The modifier ōl refers to the top of something. This is related to the word sōlle ‘head’. Rā NP ōl is to the top of NP or over NP and rū NP ōl is from the top of NP or from above NP.
rājōl is rā NP ōl without a specified location, and so means ‘to the top’ or ‘over’.
Likewise rūjōl is rū NP ōl without a specified location, and so means ‘from the top’ or ‘from above’.
The modifier īr refers to the back of something. This is the same root as sīra. So, rā NP īr is to the back of NP or to behind NP and rū NP īr is from the back of NP or from behind NP.
rājīr is rā NP īr without a specified location, and so means ‘to the back’.
Likewise rūjīr is rū NP īr without a specified location, and so means ‘from the back’ or ‘from behind’.
nō only occurs with the preposition rā. rā NP nō means towards a location along a path. So rā jatōna is ‘to the road’ and rā jatōna nō is ‘along the road’.
rājanō is rā NP nō without a specified location.
ñi liēn rājanō;
I went along [a path].
This particle along with the relational NI denotes motion away from something. So:
ñi liēn rū jahāwekien;
I went [away] from the shore.
Edit: changed rā to rū in the example sentence.
This particle along with the relational NI denotes motion towards something. So:
ñi liēn rā jatōna;
I went to the road.
motion or movement along a path as an abstract concept.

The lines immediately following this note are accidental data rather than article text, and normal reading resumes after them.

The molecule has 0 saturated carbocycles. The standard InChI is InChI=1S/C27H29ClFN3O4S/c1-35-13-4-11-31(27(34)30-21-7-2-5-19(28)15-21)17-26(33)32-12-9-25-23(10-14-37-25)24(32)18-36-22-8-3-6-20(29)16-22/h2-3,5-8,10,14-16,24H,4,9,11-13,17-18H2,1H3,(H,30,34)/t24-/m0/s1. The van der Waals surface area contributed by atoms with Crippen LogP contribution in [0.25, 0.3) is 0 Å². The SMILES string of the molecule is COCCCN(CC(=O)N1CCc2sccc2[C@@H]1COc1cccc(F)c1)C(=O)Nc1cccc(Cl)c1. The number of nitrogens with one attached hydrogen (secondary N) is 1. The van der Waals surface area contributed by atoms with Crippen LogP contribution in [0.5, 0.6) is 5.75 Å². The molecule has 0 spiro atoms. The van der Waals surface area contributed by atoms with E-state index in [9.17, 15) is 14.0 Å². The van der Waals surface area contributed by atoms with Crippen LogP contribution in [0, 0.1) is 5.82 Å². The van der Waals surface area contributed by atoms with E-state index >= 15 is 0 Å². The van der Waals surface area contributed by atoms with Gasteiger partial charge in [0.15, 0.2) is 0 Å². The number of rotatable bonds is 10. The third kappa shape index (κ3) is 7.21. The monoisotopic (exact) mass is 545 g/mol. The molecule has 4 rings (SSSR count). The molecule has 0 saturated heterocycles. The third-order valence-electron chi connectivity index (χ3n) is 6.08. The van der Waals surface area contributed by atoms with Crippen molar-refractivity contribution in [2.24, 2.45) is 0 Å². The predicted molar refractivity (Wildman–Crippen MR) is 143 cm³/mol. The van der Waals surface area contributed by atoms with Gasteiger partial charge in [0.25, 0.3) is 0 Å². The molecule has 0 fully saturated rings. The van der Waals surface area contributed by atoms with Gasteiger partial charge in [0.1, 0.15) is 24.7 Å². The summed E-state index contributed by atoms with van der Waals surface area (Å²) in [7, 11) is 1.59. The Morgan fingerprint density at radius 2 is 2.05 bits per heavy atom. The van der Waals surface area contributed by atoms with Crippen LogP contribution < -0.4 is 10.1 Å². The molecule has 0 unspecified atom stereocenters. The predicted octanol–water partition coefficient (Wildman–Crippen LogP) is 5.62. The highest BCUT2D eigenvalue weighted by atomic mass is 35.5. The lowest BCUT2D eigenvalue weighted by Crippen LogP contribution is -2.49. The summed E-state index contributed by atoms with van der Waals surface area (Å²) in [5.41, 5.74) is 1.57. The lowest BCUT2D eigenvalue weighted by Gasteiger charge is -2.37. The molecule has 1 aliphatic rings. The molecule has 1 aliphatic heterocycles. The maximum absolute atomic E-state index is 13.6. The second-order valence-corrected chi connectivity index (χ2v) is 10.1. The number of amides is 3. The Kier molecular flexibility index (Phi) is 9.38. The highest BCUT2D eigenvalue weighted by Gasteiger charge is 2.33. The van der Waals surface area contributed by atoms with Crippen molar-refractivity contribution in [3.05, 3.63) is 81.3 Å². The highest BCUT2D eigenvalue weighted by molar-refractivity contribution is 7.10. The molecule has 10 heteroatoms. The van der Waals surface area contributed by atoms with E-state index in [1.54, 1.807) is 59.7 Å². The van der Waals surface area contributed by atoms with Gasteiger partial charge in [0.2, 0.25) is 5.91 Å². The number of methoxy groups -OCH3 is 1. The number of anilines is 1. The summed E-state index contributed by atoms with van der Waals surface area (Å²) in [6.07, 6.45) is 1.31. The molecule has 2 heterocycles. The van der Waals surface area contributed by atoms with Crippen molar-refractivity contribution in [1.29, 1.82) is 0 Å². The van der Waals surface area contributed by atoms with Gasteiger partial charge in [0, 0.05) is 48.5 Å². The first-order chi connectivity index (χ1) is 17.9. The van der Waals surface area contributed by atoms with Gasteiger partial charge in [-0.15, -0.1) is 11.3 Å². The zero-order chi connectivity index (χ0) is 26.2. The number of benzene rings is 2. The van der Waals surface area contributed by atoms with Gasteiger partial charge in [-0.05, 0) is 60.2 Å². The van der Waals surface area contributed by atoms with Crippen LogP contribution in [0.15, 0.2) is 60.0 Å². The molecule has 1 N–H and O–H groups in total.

This is the word for step – as in take a step. It is generally used with ñi and in the collective (a series of steps) as in:
ñamma anrāki rājanō;
She walked onwards.
Or more literally, he made a series of steps to [undefined location].
Kēlen does not have specific words for walk or run. Generally motion towards or away from something is expressed with the relational ñi in conjunction with either rā (towards) or rū (away) as in:
ñi sāen rājanō;
She went to it.
One can approximate ‘run’ with the phrase ānen antānre ‘with swiftness’ as in:
ñi sāen rājanō ānen antānre;
She went to it swiftly.
Since a step can be seen as a body expression, it can be possessed as in:
la sarāka jariēnneþa;
‘Her step is funny.’ or ‘She walks in a comical manner.’
The same is true of any other motions a body can make: inanimate singular or collective for general use, possessed when commenting on someone’s manner or style.